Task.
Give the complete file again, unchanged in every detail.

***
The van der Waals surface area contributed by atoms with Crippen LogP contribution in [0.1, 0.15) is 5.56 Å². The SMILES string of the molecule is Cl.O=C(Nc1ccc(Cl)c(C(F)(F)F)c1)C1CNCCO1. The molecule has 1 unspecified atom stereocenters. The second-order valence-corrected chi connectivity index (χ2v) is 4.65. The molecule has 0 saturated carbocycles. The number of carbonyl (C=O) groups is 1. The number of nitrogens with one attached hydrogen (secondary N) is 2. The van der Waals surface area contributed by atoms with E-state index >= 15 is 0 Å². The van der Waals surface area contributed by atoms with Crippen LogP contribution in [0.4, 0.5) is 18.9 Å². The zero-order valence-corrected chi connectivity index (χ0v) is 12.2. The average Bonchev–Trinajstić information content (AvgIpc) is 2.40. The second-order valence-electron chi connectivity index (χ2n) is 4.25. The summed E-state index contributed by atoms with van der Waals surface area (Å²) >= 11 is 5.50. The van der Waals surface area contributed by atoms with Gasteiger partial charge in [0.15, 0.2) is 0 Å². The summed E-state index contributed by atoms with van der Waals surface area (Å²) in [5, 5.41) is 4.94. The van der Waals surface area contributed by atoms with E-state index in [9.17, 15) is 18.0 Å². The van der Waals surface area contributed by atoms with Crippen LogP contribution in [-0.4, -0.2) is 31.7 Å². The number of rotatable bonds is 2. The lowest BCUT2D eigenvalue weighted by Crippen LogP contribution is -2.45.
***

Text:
The van der Waals surface area contributed by atoms with Crippen LogP contribution in [0.1, 0.15) is 5.56 Å². The SMILES string of the molecule is Cl.O=C(Nc1ccc(Cl)c(C(F)(F)F)c1)C1CNCCO1. The molecule has 1 unspecified atom stereocenters. The second-order valence-corrected chi connectivity index (χ2v) is 4.65. The molecule has 0 saturated carbocycles. The number of carbonyl (C=O) groups is 1. The number of nitrogens with one attached hydrogen (secondary N) is 2. The van der Waals surface area contributed by atoms with E-state index >= 15 is 0 Å². The van der Waals surface area contributed by atoms with Crippen LogP contribution in [0.4, 0.5) is 18.9 Å². The zero-order valence-corrected chi connectivity index (χ0v) is 12.2. The average Bonchev–Trinajstić information content (AvgIpc) is 2.40. The second-order valence-electron chi connectivity index (χ2n) is 4.25. The summed E-state index contributed by atoms with van der Waals surface area (Å²) >= 11 is 5.50. The van der Waals surface area contributed by atoms with Gasteiger partial charge in [0.15, 0.2) is 0 Å². The summed E-state index contributed by atoms with van der Waals surface area (Å²) in [5, 5.41) is 4.94. The van der Waals surface area contributed by atoms with E-state index in [9.17, 15) is 18.0 Å². The van der Waals surface area contributed by atoms with Crippen LogP contribution in [-0.4, -0.2) is 31.7 Å². The number of rotatable bonds is 2. The lowest BCUT2D eigenvalue weighted by Crippen LogP contribution is -2.45.